When I first thought of what to do with this assignment, I wanted to do a character that I had already created before. I chose Hauptmann Willhelm Von Steuben. A fictional German captain of the First World War. He leads a Landser unit in the Picardie Sector on the Western Front. He and his Germans are known as “Von Steuben’s Merry Band of Germans!”
- The central structure of the marionette is the triangular piece. The limbs attached to it at the end of the angles flow back to the body evenly.
- The fantasy elements are how representational the marionette is supposed to be. The triangular prisms are meant to be arms and legs. The cylinder is meant to represent the head. The triangular center piece is the torso.
- The small size and limited color helps it stand out from the rest of my classmates’ marionettes. It has a limited used of color and is a lot more representational.
- The number one problem that I encountered was on attaching the limbs to the torso piece. Cutting part of the triangular prisms and sewing them the sides of the of worked. This created the balance of the piece I was going for.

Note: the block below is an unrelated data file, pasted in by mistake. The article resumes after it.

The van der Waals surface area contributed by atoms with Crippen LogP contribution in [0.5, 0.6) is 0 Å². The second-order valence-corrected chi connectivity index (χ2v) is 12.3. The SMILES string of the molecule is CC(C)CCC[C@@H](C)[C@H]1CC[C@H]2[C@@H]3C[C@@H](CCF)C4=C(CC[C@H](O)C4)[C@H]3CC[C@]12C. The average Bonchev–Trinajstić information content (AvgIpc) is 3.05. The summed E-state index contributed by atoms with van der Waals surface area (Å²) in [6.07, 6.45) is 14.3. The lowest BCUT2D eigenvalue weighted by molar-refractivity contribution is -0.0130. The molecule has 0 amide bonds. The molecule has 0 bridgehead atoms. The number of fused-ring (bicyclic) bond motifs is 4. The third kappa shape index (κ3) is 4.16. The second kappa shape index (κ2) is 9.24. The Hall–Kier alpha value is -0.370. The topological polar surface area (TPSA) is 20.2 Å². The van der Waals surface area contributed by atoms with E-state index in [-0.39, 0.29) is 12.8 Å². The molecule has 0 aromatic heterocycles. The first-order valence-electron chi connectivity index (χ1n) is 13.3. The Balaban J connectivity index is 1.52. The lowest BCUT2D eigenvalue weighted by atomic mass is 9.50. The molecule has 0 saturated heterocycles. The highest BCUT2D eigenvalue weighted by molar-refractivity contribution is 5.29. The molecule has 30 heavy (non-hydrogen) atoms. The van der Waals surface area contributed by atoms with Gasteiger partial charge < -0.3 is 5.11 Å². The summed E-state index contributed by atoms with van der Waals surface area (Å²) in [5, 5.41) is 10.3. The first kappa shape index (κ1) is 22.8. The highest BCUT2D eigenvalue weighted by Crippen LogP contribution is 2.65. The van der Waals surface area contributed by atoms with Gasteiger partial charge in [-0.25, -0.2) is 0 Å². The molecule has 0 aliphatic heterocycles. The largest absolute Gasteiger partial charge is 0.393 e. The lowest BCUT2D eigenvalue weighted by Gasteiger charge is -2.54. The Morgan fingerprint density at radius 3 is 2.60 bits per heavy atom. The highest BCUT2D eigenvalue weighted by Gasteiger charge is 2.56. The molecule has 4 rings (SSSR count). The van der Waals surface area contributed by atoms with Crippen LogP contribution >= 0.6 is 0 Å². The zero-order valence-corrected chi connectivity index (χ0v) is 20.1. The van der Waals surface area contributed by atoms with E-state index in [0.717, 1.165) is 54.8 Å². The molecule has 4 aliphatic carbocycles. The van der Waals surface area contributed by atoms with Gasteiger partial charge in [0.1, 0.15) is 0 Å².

- There are little differences in my marionette. One side mirrors another. The only difference in it is the iron cross on the right side.
- The size of this is rather small when comparing it the rest of my class mates. It is only about a foot tall. Color is limited. I was basing it off the uniform of Germans of the First World War. The colors mostly used are grey and black. The main shape I had in mind was a triangle. So I used triangular prisms for the arms and pyramid-like shape for the torso.
- Since I was making a human-like figure, I found the triangle to be the most useful. The ends of it make great points to attach limbs to.
- Modular design contributed to my marionette by being able to achieve the movement I wanted. The modules I chose gave it plenty of breathing room.
- The fundamental principles that apply to my marionette the most are balance and proportion. Both sides mirror each other well and are even.